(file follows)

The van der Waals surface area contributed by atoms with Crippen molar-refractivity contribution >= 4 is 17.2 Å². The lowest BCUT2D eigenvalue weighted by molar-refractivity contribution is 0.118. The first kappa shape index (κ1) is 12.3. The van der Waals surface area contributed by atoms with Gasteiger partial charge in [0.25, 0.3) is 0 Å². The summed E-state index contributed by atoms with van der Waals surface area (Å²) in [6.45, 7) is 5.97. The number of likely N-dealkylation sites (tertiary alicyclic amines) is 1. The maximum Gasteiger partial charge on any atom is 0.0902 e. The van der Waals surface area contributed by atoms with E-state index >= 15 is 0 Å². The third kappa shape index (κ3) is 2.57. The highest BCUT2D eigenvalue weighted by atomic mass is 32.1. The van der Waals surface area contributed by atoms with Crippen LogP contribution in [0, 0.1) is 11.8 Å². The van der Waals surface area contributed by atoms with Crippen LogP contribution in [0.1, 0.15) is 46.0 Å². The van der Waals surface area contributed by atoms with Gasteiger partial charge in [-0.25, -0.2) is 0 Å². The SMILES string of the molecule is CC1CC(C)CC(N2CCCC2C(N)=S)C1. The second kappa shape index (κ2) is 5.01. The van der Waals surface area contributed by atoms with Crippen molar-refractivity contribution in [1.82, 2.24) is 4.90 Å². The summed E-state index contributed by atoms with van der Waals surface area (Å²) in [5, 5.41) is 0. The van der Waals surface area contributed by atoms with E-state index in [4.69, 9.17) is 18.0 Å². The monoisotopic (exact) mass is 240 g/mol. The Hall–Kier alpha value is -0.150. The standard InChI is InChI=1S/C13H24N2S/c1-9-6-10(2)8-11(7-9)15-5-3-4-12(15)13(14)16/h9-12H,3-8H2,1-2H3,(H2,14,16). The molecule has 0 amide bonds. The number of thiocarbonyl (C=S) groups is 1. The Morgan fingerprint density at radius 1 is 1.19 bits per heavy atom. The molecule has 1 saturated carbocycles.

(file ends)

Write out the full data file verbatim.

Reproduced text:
The van der Waals surface area contributed by atoms with Crippen molar-refractivity contribution >= 4 is 17.2 Å². The lowest BCUT2D eigenvalue weighted by molar-refractivity contribution is 0.118. The first kappa shape index (κ1) is 12.3. The van der Waals surface area contributed by atoms with Gasteiger partial charge in [0.25, 0.3) is 0 Å². The summed E-state index contributed by atoms with van der Waals surface area (Å²) in [6.45, 7) is 5.97. The number of likely N-dealkylation sites (tertiary alicyclic amines) is 1. The maximum Gasteiger partial charge on any atom is 0.0902 e. The van der Waals surface area contributed by atoms with E-state index >= 15 is 0 Å². The third kappa shape index (κ3) is 2.57. The highest BCUT2D eigenvalue weighted by atomic mass is 32.1. The van der Waals surface area contributed by atoms with Crippen LogP contribution in [0, 0.1) is 11.8 Å². The van der Waals surface area contributed by atoms with Crippen LogP contribution in [0.1, 0.15) is 46.0 Å². The van der Waals surface area contributed by atoms with Gasteiger partial charge in [-0.25, -0.2) is 0 Å². The SMILES string of the molecule is CC1CC(C)CC(N2CCCC2C(N)=S)C1. The second kappa shape index (κ2) is 5.01. The van der Waals surface area contributed by atoms with Crippen molar-refractivity contribution in [1.82, 2.24) is 4.90 Å². The summed E-state index contributed by atoms with van der Waals surface area (Å²) in [5, 5.41) is 0. The van der Waals surface area contributed by atoms with E-state index in [4.69, 9.17) is 18.0 Å². The monoisotopic (exact) mass is 240 g/mol. The Hall–Kier alpha value is -0.150. The standard InChI is InChI=1S/C13H24N2S/c1-9-6-10(2)8-11(7-9)15-5-3-4-12(15)13(14)16/h9-12H,3-8H2,1-2H3,(H2,14,16). The molecule has 0 amide bonds. The number of thiocarbonyl (C=S) groups is 1. The Morgan fingerprint density at radius 1 is 1.19 bits per heavy atom. The molecule has 1 saturated carbocycles.